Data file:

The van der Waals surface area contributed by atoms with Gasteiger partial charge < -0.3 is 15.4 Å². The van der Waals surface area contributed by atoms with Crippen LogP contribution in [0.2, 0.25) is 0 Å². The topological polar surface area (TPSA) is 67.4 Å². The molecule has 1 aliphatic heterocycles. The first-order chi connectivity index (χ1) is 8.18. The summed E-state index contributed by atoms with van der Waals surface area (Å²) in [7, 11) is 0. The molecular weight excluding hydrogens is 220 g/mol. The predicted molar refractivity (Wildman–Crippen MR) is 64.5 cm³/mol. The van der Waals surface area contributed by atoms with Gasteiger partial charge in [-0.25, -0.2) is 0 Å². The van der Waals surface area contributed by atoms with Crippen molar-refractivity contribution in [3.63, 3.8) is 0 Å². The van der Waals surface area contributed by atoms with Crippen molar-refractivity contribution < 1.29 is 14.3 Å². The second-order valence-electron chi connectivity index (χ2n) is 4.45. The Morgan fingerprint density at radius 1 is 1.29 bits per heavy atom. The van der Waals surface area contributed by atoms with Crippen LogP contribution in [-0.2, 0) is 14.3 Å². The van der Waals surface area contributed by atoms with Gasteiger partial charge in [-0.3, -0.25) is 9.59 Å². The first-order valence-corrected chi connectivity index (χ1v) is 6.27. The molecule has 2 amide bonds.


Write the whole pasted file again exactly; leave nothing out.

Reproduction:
The van der Waals surface area contributed by atoms with Gasteiger partial charge < -0.3 is 15.4 Å². The van der Waals surface area contributed by atoms with Crippen LogP contribution in [0.2, 0.25) is 0 Å². The topological polar surface area (TPSA) is 67.4 Å². The molecule has 1 aliphatic heterocycles. The first-order chi connectivity index (χ1) is 8.18. The summed E-state index contributed by atoms with van der Waals surface area (Å²) in [7, 11) is 0. The molecular weight excluding hydrogens is 220 g/mol. The predicted molar refractivity (Wildman–Crippen MR) is 64.5 cm³/mol. The van der Waals surface area contributed by atoms with Gasteiger partial charge in [-0.25, -0.2) is 0 Å². The van der Waals surface area contributed by atoms with Crippen molar-refractivity contribution in [3.63, 3.8) is 0 Å². The van der Waals surface area contributed by atoms with Crippen molar-refractivity contribution < 1.29 is 14.3 Å². The second-order valence-electron chi connectivity index (χ2n) is 4.45. The Morgan fingerprint density at radius 1 is 1.29 bits per heavy atom. The van der Waals surface area contributed by atoms with Crippen LogP contribution in [-0.2, 0) is 14.3 Å². The van der Waals surface area contributed by atoms with Gasteiger partial charge in [-0.3, -0.25) is 9.59 Å². The first-order valence-corrected chi connectivity index (χ1v) is 6.27. The molecule has 2 amide bonds.